I read this in late '90s and thought the premise was fascinatingly haunting: A very ancient alien race created either a single or many "berzerker" (?) machines during a war with another race. The machines were programmed so that, IIRC, they would continue to go around smashing any planet found to have sentient life.

The war has been long over with both races destroyed but the machines remain on their mission of unstoppable destruction and are the scourge of the galaxy. The story is told from the view of one man who is attempting to stop one of these machines from reaching its next unintended destination, Earth. I don't recall whether he succeeded. The story ended with him in some kind of orbit in an asteroid belt or debris field and going mad, partially or completely, at the enormity of the scene through his viewport. I'm pretty sure the orbit was around a black hole.

I've tried a number of times over the years to find the title of the book. The "berzerker" machine(s) may be just a name that occurred to me and not what they were called in the novel.

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    Well, there is Saberhagen's "Berserker" universe ... but I haven't the energy to do more than give you that link. I think a few of the stories have the POV you're looking for. Commented Mar 13, 2017 at 5:17
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    Hello Tom, and welcome to Science Fiction & Fantasy. Have you taken the tour yet? If the answer given below is indeed what you are looking for, you can accept the answer by checking the check mark next to it. This will reward the answerer and will let the other users know that your question has been answered. If it doesn't answer your question, don't be afraid to leave a comment telling why it doesn't. You can also edit your question if you remember additional details.
    – SQB
    Commented Mar 13, 2017 at 6:56
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    The title reminded me of the Inhibitors from Alastair Reynolds' Revelation Space universe, until I fully read the question. en.wikipedia.org/wiki/… Commented Mar 13, 2017 at 11:19
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    Made me think of the Starfishers trilogy by Glen Cook where some artificial creatures created for terraforming purposes continue terraforming everything billions of years after the death of the species who created them. To the point where they killed nearly all life in the galaxy the story takes place. Thrice, in a few billion years.
    – Autar
    Commented Mar 13, 2017 at 15:13
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    This sounds exactly like the premise of the video game Halo (modulo a few details--for instance, the machines don't "smash" planets, although, if I recall correctly, it's not entirely clear exactly how they do work). Commented Mar 13, 2017 at 16:24

3 Answers 3


Others (dmckee and can-ned food) have already pointed out that the story you're looking for is from Fred Saberhagen's Berserker series. There are many stories in this series. I believe you're asking about the ones where Johann Karlsen purposely gets himself and a pursuing berserker trapped in an orbit around a black hole. Karlsen is featured in the four stories described below.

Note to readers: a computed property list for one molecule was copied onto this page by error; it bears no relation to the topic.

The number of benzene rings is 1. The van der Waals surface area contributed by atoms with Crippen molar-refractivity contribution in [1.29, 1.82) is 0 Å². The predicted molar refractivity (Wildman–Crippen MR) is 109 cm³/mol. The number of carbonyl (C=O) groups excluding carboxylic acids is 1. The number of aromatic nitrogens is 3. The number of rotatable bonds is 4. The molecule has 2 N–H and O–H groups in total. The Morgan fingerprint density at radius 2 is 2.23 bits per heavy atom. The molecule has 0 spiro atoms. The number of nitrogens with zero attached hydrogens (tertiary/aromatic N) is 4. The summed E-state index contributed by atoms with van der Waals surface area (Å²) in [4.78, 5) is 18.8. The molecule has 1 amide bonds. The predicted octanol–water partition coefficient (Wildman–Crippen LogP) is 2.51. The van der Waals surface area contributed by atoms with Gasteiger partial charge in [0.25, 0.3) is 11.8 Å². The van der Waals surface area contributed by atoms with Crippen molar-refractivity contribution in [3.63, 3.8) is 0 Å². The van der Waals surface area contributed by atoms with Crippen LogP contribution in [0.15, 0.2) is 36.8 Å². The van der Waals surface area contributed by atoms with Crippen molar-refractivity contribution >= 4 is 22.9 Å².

1. "Stone Place": novelette, first published in If, March 1965, available at the Internet Archive. ISFDB synopsis:

The various human societies inside and outside the Solar System form an uneasy alliance to launch a massed attack on the mechanized Berserker fleet which is dedicated to destroying all life.

This story introduces the character Johann Karlsen, leader of the fleet of the human alliance in a great battle against the berserkers:

Throughout the long war, the berserker computers had gathered and collated all available data on the men who became leaders of Life. Now against this data they matched, point for point, every detail that could be learned about Johann Karlsen.

The behavior of these leading units often resisted analysis, as if some quality of the life-disease in them was forever beyond the reach of machines. These individuals used logic, but sometimes it seemed they were not bound by logic. The most dangerous life-units of all sometimes acted in ways that seemed to contradict the known supremacy of the laws of physics and chance, as if they could be minds possessed of true free will, instead of its illusion.

And Karlsen was one of these, supremely one of these. His fitting of the dangerous pattern became plainer with every new comparison.

2. "Masque of the Red Shift": novelette, first published in If, November 1965, available at the Internet Archive. ISFDB synopsis:

A robotic representative of a giant artificially intelligent war machine programmed to destroy all life infiltrates the decadent court of the human rulers.

The black hole, or "hypermass" as it's called, is introduced at the beginning of this story:

Nogara had not come here to look at galaxies, however; he had come to look at something new, at a phenomenon never before seen by men at such close range.

It was made visible to him by the apparent pinching-together of the galaxies beyond it, and by the clouds and streamers of dust cascading into it. The star that formed the center of the phenomenon was itself held beyond human sight by the strength of its own gravity. Its mass, perhaps a billion times that of Sol, so bent spacetime around itself that not a photon of light could escape it with a visible wavelength.

The dusty debris of deep space tumbled and churned, falling into the grip of the hypermass. The falling dust built up static charges until lightning turned it into luminescent thunderclouds, and the flicker of the vast lightning shifted into the red before it vanished, near the bottom of the gravitational hill. Probably not even a neutrino could escape this sun. And no ship would dare approach much closer than Nirvana now rode.

It ends with Karlsen and the pursuing berserker flying into the hypermass:

The launch was now going certainly into the hypermass, gripped by a gravity that could make any engines useless. And the berserker-ship was going headlong after the launch, caring for nothing but to make sure of Karlsen.